Boston, Cambridge hotels seek OK for tourism fee

New room charge could raise $10.5m initially

HOTELS IN Cambridge and Boston, frustrated with the lack of funding for tourism, are seeking approval for a new room fee that would be used to attract visitors to the communities.

Cambridge officials have already signaled their support and the Boston City Council, after holding a hearing on the proposal Monday, is likely to take action within the next 45 days. The new hotel fees, authorized under economic development legislation approved on Beacon Hill earlier this year, could start being collected as early as October 1.

Martha Sheridan, president and CEO of the Greater Boston Convention and Visitors Bureau, told members of the Boston City Council that all hotels with 50 or more rooms in Boston and Cambridge would impose a 1.5 percent fee—called an assessment—on short-term room rentals. The assessment would be collected by the Massachusetts Department of Revenue and invested back into the district to promote tourism in the area. The relatively nominal fee would tack an extra $4.50 onto a $300 hotel stay. 

Sheridan said the funds would be managed by a board consisting of 15 voting members, all of them local hotel owners, plus two at-large non-voting members. The projected first-year revenue for Boston and Cambridge would be $10.5 million. The majority, about 82 percent, would go to sales, marketing, and promotions; 3.3 percent would be set aside for the Cambridge Office of Tourism; 7 percent for administration and starting costs, and the remainder into a reserve fund. Sheridan said the goal will be to grow the budget to $30 million within five years.

City Councilor Lydia Edwards likened the development of the tourism destination marketing district plan to a business improvement district, which both cities already have in place to generate funds to support local businesses.

Both the tourism fund and the business improvement district are examples of the private sector raising funds to supplement what government is providing. Historically, Boston’s $7.4 million budget for tourism is measly compared to other states. It competes with cities such as Atlanta, Miami, Nashville, and Philadelphia, all of which have over $30 million to work with. 

Lawmakers have long recognized the discrepancy between budget and need in the state. Now, with hotels and the tourism industry reeling from the effects of the pandemic, a window has opened to push the policy again. “Hotels are bleeding money,” said Sheridan. “We don’t expect that this trajectory will be fast but we do need these funds to help at least jumpstart us up towards recovery.”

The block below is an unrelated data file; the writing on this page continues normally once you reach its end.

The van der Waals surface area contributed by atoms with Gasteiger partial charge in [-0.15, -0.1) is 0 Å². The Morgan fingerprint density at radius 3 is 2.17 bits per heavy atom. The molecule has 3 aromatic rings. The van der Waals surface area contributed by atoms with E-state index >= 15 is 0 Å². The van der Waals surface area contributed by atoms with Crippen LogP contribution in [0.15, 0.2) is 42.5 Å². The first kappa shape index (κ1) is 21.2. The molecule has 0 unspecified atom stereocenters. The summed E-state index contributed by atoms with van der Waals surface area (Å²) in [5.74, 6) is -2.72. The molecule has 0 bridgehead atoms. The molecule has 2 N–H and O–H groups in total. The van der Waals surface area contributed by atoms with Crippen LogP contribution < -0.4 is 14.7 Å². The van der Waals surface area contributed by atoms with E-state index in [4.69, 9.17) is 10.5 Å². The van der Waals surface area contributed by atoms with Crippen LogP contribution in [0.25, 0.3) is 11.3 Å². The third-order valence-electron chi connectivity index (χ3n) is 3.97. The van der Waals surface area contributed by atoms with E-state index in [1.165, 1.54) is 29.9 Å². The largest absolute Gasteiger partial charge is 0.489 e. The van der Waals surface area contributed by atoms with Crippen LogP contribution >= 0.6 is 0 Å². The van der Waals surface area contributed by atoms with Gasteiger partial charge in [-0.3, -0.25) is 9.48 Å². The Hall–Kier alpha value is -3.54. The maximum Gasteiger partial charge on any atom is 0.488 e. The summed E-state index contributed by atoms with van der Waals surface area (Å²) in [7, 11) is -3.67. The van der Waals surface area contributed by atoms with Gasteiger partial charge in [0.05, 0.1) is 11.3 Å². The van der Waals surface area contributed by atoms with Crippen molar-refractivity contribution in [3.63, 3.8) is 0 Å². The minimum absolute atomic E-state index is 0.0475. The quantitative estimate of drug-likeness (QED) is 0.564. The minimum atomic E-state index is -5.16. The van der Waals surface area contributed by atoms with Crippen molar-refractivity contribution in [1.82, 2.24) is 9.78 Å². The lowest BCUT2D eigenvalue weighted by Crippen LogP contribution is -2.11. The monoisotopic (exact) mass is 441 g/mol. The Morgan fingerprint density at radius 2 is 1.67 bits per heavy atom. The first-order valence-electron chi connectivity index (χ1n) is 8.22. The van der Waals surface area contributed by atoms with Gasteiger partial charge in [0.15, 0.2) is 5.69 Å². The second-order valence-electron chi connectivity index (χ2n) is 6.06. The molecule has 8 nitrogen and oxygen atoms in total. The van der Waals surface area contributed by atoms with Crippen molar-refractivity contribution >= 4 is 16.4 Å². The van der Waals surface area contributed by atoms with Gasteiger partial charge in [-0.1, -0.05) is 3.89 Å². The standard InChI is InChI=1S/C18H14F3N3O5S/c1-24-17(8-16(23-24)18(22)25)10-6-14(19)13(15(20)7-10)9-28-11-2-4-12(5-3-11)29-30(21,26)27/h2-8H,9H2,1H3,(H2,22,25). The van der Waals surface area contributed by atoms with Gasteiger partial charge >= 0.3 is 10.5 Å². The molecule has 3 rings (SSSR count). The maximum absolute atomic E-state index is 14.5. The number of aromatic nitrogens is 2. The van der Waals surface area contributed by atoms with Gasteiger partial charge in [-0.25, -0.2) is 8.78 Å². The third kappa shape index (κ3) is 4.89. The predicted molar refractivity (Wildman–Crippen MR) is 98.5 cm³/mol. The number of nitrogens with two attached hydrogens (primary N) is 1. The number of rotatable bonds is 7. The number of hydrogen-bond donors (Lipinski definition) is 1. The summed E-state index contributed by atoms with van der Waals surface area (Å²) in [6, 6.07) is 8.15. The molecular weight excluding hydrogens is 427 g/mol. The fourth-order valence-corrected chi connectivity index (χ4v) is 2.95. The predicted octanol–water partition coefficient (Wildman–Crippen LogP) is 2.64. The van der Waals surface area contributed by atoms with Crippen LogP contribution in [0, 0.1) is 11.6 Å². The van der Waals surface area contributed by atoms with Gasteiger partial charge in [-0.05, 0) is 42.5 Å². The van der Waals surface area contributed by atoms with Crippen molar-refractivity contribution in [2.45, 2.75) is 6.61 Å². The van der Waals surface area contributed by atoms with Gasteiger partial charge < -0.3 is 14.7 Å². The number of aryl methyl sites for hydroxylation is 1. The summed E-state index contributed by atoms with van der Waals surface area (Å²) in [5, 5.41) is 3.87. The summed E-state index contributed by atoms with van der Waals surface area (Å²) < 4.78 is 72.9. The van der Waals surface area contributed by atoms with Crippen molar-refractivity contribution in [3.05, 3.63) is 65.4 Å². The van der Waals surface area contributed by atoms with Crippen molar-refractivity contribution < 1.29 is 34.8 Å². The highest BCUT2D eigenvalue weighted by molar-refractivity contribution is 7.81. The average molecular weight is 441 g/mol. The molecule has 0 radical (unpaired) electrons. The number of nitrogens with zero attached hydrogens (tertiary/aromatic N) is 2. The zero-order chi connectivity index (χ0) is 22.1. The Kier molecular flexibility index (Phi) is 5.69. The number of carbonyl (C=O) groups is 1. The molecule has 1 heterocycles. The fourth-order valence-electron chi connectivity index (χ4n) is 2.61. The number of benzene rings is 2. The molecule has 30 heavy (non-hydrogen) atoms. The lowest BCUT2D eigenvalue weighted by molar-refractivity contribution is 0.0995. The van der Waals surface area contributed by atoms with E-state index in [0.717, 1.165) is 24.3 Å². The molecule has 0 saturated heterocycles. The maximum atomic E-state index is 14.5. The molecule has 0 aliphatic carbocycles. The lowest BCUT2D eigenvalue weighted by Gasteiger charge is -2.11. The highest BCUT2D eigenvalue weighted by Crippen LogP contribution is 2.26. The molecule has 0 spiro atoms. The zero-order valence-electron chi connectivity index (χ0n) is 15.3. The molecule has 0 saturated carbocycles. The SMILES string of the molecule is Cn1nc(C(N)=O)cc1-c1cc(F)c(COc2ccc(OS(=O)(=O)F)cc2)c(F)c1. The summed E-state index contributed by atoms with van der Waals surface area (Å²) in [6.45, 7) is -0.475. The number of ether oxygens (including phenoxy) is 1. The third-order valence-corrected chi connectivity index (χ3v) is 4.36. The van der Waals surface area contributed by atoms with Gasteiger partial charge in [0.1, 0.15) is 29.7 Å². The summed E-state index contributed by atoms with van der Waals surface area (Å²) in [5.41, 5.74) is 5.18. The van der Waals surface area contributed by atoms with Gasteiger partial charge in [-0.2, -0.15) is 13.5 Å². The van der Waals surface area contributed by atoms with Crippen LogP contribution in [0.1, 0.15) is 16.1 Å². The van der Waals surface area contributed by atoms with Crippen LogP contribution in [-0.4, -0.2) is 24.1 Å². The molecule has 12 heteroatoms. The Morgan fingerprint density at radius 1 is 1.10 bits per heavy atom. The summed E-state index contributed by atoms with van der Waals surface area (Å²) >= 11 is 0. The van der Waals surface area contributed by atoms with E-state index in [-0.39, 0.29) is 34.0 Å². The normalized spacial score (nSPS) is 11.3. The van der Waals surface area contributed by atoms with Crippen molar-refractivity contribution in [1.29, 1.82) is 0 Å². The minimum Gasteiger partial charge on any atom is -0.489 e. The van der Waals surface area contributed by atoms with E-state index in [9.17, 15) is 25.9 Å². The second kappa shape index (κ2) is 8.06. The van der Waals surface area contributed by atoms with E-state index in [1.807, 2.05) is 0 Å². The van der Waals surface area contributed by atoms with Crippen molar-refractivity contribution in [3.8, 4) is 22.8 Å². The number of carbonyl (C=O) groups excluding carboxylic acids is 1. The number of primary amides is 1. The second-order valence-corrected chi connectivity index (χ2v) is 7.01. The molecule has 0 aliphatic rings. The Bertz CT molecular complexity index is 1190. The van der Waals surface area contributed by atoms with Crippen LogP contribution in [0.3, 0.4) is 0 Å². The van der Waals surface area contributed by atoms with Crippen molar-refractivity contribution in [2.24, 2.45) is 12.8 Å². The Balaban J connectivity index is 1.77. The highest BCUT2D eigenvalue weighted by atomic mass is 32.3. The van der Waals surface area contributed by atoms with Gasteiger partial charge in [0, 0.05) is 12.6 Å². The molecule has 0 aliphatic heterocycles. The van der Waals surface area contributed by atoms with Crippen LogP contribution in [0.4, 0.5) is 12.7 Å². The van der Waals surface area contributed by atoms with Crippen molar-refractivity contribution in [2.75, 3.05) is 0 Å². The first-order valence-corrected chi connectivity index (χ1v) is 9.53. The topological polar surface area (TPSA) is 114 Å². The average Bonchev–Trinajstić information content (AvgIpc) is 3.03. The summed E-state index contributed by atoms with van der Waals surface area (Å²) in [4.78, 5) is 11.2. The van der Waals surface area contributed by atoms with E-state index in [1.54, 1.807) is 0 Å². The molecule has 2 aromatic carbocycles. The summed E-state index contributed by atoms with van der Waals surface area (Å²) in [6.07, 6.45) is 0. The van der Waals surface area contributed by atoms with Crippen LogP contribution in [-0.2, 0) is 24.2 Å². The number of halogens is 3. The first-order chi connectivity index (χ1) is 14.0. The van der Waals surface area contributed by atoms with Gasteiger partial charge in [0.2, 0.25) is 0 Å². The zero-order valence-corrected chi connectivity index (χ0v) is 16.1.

Sheridan said competition to net a share of the tourism market will be especially fierce as the industry attempts to recover from a devastating two years. Without more funding over the next four to five years, she said, Massachusetts’ cities won’t be able to hold their own. 

Tourism districts aren’t a new idea—183 are already in use across the country and have proved lucrative. Hotels in these districts get back between $3 and $25 for every $1 invested in the program, according to Sheridan’s presentation.

Meet the Author

Lily Robinson

Summer intern, CommonWealth
All five Boston city councilors attending the hearing spoke in support of the measure. Seventy-eighty Boston hotels and 19 Cambridge hotels signed a petition in favor of the plan. The signatories represent 70 percent of hotels with at least 50 rooms in the area. Additionally, Edwards said, the council received five letters of support for the program and none in opposition.

Under the state law authorizing the new tourism districts, they could be created with the support of 62 percent of hotel owners in the district. After a public hearing, the city or town’s governing body would vote, by majority vote, whether to approve the district. Once a district is formed, every hotel within the district would have to pay a special assessment of up to 2 percent of room revenue to the district.